Intimate Music: A History of the Idea of Chamber Music

By Neil Minturn; Micheal J. Budds | Go to book overview

CHAPTER 1
Intimacy and Tradition: A History of The Band

The five musicians who eventually became The Band first played together as the Hawks in 1961. In 1965 Levon Helm, an American, and four Canadians—Robbie Robertson, Garth Hudson, Richard Manuel, and Rick Danko—began their association with Bob Dylan. It was not until 1968, with the release of Music from Big Pink, that The Band issued its first album, although the jacket makes no mention of a group with that name. The ensemble’s farewell occurred in San Francisco in 1976 at a concert billed as “The Last Waltz.”

But rock & roll does not waltz. It marches, kicks, and stomps in duple and quadruple meters, not triple ones. In fact, such a designation calls to mind a popular mainstream heritage, one older and more traditional than the youthful rebellion represented by rock & roll. A last waltz is also an invitation and a gentle warning about the last chance to dance. The Band extended its invitation to an audience, to fans, and to many of the musicians with whom they had worked over the years and who, like its own members, helped shape rock & roll. What should be made of these musicians who began playing rock & roll but title their grand exit a waltz, who appeared on the rock scene anonymously in 1968 only to have Time magazine compare them to The Beatles two years later?1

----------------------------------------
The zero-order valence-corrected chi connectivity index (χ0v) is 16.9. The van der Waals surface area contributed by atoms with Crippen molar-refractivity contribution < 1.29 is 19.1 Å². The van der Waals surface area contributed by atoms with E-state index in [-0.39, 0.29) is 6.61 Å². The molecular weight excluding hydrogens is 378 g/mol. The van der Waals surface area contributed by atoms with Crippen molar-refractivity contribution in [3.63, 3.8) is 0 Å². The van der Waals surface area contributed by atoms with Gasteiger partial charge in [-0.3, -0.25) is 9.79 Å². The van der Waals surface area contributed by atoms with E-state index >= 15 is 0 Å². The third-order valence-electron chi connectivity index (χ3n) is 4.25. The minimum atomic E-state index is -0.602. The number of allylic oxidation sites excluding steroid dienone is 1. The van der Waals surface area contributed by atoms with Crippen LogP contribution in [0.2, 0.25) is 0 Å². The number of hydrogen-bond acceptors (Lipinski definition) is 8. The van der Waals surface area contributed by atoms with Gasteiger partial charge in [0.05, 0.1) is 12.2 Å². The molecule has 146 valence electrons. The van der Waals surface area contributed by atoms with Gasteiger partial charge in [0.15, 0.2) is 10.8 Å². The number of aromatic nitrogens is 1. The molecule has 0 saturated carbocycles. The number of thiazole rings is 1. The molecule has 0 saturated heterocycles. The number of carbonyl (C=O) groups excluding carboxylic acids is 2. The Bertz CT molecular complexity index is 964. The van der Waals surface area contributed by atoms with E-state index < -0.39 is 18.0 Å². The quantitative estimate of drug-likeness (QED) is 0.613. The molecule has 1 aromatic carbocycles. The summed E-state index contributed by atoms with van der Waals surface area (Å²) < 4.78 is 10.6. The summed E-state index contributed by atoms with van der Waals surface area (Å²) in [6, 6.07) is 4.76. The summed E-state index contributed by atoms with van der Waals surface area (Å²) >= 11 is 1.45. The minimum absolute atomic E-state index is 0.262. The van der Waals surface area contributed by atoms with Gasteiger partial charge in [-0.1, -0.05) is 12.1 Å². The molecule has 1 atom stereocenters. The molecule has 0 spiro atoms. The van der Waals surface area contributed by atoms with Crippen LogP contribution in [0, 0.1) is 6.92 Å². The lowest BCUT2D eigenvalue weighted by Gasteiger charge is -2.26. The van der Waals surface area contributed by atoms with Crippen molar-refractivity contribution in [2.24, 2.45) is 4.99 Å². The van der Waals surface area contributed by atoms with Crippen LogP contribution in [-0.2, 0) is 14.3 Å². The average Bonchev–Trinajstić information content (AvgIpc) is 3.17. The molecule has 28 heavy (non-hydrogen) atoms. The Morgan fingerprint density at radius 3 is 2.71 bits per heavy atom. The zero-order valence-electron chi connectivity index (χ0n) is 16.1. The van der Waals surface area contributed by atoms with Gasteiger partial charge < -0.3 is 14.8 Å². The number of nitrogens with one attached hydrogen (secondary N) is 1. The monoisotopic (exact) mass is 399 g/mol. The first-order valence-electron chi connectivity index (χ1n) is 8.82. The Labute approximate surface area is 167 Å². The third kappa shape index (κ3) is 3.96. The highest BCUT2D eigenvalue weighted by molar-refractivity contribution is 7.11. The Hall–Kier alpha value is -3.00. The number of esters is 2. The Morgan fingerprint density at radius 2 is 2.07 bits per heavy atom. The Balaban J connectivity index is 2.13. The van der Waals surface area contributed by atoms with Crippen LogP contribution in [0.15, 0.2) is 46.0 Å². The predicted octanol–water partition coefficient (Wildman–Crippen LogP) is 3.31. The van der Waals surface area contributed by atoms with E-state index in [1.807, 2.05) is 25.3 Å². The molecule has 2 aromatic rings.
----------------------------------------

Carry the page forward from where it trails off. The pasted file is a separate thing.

Part of the answer is found in The Last Waltz, The Band’s closing voluntary. The Last Waltz comprises the now-classic rock documentary film directed by Martin Scorsese and the recording released separately, originally a triple LP and now a double CD. (Available in VHS format for the past several years, it has recently taken on new life as a DVD; currently on the market is an expanded, four-CD set including an afterthe-concert jam.) In this book, I study The Last Waltz and use it as a platform from which to survey the career of a remarkable force in American music. The actual concert that was “The Last Waltz” did not mark the end of The Band entirely; the project as a whole continued for a short time. But after 25 November 1976 The Band did not play together again in public. Following what Helm calls “postproduction [sic] work” in 1977, the members of The Band did not play together again.2

1William Bender, Jay Cocks, and Molly Bowditch, “Down to Old Dixie and Back,” Time XCV/2 (12 January 1970), 42. “The Band has now emerged as the one group whose sheer fascination and musical skill may match the excellence—though not the international appeal—of the Beatles.”

2See the photographs between pages 192 and 193 in Levon Helm’s This Wheel’s on Fire: Levon Helm and the Story of The Band (New York: William Morrow, 1993). Included there is one photograph of The Band in 1977 involved in post-production work on The Last Waltz.

-1-

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